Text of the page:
Google consolidates desks in “real estate efficiency” push

New policy for cloud employees after company announced $500M plan to shed offices

Google's Sundar Pichai, 510 Townsend Street (Getty, STUDIOS Architecture)
Google's Sundar Pichai, 510 Townsend Street (Getty, STUDIOS Architecture)

Google announced some employees would have to permanently share desks starting next quarter in the name of “real estate efficiency” as the tech giant makes good on its plan to cut office costs.

An internal memo reviewed by CNBC detailed the changes coming to five of the biggest locations for the Google Cloud business across the country. The biggest change is a plan for cloud employees in five cities — including New York City and San Francisco — to alternate desks on a Monday through Wednesday or Tuesday through Thursday schedule.

The internal FAQ said some of the company’s buildings would be vacated as a result of the musical desk situation. That falls in line with the company’s $500 million plan to shed offices, a plan that hasn’t carried specifics yet.

Unlike some return-to-office or hybrid work plans enacted by major companies, this one isn’t a pilot — it’s a permanent change to how the unprofitable cloud unit will operate. More than a quarter of the company’s full-time workforce is part of the cloud unit, which lost $480 million in the fourth quarter.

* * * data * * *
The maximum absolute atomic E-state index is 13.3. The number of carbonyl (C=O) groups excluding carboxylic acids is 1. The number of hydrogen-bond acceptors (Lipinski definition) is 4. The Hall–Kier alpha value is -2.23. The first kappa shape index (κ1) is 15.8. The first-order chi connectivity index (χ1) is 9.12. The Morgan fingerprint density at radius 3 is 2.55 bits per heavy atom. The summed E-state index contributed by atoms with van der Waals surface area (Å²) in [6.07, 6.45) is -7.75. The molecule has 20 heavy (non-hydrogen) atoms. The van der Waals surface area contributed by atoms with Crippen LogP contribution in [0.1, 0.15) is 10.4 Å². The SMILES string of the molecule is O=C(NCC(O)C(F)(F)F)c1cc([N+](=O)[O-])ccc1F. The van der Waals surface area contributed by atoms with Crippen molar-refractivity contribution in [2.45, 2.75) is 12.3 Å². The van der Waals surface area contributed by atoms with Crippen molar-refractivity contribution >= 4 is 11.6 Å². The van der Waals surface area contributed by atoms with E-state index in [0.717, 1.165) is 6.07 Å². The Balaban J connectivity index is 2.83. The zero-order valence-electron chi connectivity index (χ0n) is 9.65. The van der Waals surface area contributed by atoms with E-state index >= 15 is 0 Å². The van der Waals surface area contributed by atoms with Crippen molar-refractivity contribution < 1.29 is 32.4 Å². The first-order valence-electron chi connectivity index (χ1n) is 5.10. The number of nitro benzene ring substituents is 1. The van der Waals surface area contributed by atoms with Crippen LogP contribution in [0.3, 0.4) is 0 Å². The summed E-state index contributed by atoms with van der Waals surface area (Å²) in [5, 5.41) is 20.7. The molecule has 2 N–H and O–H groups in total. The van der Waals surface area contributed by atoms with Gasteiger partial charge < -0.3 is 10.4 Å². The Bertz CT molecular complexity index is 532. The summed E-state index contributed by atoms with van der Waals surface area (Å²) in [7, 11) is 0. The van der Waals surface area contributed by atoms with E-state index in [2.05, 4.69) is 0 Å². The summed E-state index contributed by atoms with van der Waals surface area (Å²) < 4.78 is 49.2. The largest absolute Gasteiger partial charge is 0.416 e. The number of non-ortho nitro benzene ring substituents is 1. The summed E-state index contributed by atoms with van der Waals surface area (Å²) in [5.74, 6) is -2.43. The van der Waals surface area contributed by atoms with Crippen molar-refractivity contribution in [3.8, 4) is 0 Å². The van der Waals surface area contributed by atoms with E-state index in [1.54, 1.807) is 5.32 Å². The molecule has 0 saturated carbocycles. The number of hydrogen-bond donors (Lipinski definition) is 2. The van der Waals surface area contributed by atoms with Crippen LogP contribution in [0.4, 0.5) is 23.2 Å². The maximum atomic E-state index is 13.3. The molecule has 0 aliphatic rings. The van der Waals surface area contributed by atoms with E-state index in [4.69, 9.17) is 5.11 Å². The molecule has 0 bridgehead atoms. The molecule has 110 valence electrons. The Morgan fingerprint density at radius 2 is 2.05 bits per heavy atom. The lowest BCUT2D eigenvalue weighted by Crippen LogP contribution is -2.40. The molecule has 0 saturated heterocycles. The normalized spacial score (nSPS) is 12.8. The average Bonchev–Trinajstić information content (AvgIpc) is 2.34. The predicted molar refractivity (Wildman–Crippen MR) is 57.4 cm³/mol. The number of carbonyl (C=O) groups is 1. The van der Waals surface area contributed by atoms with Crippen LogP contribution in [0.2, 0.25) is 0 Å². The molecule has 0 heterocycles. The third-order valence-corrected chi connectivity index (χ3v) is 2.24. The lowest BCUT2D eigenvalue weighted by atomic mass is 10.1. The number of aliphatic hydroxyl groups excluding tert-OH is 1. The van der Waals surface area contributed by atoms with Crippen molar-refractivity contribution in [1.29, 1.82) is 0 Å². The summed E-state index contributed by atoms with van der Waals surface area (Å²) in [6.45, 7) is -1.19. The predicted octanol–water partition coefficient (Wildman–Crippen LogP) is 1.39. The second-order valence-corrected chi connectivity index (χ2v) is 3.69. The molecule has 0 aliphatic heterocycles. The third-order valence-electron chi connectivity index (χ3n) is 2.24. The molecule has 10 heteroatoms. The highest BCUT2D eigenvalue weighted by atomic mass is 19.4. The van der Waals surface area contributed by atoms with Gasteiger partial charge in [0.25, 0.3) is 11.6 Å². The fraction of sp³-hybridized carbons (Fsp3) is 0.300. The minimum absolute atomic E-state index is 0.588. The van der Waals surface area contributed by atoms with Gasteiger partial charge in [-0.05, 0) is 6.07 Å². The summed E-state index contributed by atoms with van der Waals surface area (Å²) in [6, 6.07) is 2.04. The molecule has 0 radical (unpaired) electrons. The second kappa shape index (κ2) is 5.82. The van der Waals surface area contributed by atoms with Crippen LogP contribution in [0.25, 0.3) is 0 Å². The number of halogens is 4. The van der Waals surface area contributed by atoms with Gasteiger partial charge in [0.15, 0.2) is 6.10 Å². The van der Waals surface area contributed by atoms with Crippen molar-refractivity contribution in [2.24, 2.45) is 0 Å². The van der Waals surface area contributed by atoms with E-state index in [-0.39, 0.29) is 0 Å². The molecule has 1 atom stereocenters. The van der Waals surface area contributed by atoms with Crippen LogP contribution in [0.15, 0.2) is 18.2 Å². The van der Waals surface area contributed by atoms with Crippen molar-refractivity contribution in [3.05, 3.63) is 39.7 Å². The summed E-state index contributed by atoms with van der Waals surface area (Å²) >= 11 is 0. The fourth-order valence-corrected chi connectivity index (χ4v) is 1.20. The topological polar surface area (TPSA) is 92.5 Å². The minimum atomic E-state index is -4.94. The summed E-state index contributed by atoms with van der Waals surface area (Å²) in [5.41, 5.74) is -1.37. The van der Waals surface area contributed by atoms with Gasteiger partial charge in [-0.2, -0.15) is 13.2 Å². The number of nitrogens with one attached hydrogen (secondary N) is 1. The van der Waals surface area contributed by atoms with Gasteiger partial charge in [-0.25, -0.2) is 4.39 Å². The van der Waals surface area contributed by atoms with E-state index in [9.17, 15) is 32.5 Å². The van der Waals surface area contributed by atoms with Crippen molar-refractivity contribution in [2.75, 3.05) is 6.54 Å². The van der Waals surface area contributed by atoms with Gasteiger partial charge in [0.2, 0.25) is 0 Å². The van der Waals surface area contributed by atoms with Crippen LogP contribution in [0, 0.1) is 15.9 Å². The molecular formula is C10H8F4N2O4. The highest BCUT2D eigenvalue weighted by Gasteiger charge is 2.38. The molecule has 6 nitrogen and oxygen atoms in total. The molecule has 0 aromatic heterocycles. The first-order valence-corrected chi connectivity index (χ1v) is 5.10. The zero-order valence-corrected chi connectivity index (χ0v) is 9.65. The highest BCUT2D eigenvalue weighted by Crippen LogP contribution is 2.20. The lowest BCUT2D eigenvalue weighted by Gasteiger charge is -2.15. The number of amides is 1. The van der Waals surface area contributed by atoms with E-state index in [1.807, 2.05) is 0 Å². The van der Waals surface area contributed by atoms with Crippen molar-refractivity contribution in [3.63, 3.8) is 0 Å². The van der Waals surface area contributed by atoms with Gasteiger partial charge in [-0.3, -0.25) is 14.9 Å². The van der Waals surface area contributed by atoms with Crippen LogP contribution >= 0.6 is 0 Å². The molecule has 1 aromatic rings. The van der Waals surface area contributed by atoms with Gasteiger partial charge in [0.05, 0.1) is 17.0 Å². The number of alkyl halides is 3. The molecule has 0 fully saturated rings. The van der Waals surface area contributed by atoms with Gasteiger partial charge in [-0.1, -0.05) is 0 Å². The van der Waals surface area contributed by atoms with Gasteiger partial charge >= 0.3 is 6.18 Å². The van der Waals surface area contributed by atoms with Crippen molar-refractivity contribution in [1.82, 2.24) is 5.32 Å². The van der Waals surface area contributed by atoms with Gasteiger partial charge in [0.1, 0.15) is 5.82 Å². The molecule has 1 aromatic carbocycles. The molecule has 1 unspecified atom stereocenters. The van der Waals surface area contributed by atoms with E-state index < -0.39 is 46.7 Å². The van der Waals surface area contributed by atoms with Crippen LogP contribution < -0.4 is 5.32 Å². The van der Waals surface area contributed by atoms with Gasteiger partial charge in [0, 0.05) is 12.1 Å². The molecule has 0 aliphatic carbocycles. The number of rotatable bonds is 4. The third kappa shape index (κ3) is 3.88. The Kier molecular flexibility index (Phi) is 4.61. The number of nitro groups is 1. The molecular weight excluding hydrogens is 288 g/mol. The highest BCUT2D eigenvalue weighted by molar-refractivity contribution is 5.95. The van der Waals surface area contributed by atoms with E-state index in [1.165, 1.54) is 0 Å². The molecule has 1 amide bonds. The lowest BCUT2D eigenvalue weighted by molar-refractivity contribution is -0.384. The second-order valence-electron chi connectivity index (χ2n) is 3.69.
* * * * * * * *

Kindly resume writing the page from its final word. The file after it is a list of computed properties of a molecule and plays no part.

Employees will be matched with one another, then proceed to “establish norms with their desk partner.” 

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Employees will be allowed to come in on days when they don’t have their desk, but they will be relegated to “overflow drop-in space,” according to the memo. Workers will also be discouraged from camping out in conference or meeting rooms.

Google referred to the arrangement as “Cloud Office Evolution.” The name drew mockery from some on a company platform, including people who said the company should simply come out and say the arrangement is a cost-cutting measure.

In its fourth-quarter earnings call, Google outline a plan to “optimize” its real estate footprint by incurring $500 million in losses to downsize its office space during the fourth quarter. The company also planned 12,000 layoffs across the globe.

The company has made a number of notable office purchases in recent years, including St. John’s Terminal in Manhattan and the Thompson Center in Chicago. In September, the company tapped Scott Foster to be its new head of real estate following the retirement of David Radcliffe.

Holden Walter-Warner

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